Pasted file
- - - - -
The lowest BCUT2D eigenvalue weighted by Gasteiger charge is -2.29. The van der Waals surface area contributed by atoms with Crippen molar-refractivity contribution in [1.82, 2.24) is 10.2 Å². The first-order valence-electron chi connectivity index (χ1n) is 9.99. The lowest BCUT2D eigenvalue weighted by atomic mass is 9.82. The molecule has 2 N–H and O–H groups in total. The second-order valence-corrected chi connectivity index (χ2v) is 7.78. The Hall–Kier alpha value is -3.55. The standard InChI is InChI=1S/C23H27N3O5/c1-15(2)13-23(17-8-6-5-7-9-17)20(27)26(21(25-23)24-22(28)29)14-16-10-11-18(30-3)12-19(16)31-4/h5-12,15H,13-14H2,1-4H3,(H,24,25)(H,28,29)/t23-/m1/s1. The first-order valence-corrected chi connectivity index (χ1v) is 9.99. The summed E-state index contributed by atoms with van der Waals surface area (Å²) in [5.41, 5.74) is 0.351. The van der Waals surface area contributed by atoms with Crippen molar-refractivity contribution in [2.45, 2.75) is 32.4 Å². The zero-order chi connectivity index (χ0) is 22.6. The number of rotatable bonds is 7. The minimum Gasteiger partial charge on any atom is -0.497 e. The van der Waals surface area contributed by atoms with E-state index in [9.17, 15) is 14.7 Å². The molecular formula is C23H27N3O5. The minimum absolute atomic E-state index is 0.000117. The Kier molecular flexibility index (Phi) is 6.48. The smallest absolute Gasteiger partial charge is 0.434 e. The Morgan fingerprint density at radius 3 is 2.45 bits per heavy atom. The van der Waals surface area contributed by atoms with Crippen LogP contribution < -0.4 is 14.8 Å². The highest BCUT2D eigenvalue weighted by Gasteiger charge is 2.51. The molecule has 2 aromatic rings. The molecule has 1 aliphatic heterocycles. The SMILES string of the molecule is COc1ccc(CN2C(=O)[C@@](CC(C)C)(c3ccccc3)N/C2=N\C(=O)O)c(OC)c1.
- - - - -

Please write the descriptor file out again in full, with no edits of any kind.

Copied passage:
The lowest BCUT2D eigenvalue weighted by Gasteiger charge is -2.29. The van der Waals surface area contributed by atoms with Crippen molar-refractivity contribution in [1.82, 2.24) is 10.2 Å². The first-order valence-electron chi connectivity index (χ1n) is 9.99. The lowest BCUT2D eigenvalue weighted by atomic mass is 9.82. The molecule has 2 N–H and O–H groups in total. The second-order valence-corrected chi connectivity index (χ2v) is 7.78. The Hall–Kier alpha value is -3.55. The standard InChI is InChI=1S/C23H27N3O5/c1-15(2)13-23(17-8-6-5-7-9-17)20(27)26(21(25-23)24-22(28)29)14-16-10-11-18(30-3)12-19(16)31-4/h5-12,15H,13-14H2,1-4H3,(H,24,25)(H,28,29)/t23-/m1/s1. The first-order valence-corrected chi connectivity index (χ1v) is 9.99. The summed E-state index contributed by atoms with van der Waals surface area (Å²) in [5.41, 5.74) is 0.351. The van der Waals surface area contributed by atoms with Crippen molar-refractivity contribution in [2.45, 2.75) is 32.4 Å². The zero-order chi connectivity index (χ0) is 22.6. The number of rotatable bonds is 7. The minimum Gasteiger partial charge on any atom is -0.497 e. The van der Waals surface area contributed by atoms with E-state index in [9.17, 15) is 14.7 Å². The molecular formula is C23H27N3O5. The minimum absolute atomic E-state index is 0.000117. The Kier molecular flexibility index (Phi) is 6.48. The smallest absolute Gasteiger partial charge is 0.434 e. The Morgan fingerprint density at radius 3 is 2.45 bits per heavy atom. The van der Waals surface area contributed by atoms with Crippen LogP contribution < -0.4 is 14.8 Å². The highest BCUT2D eigenvalue weighted by Gasteiger charge is 2.51. The molecule has 2 aromatic rings. The molecule has 1 aliphatic heterocycles. The SMILES string of the molecule is COc1ccc(CN2C(=O)[C@@](CC(C)C)(c3ccccc3)N/C2=N\C(=O)O)c(OC)c1.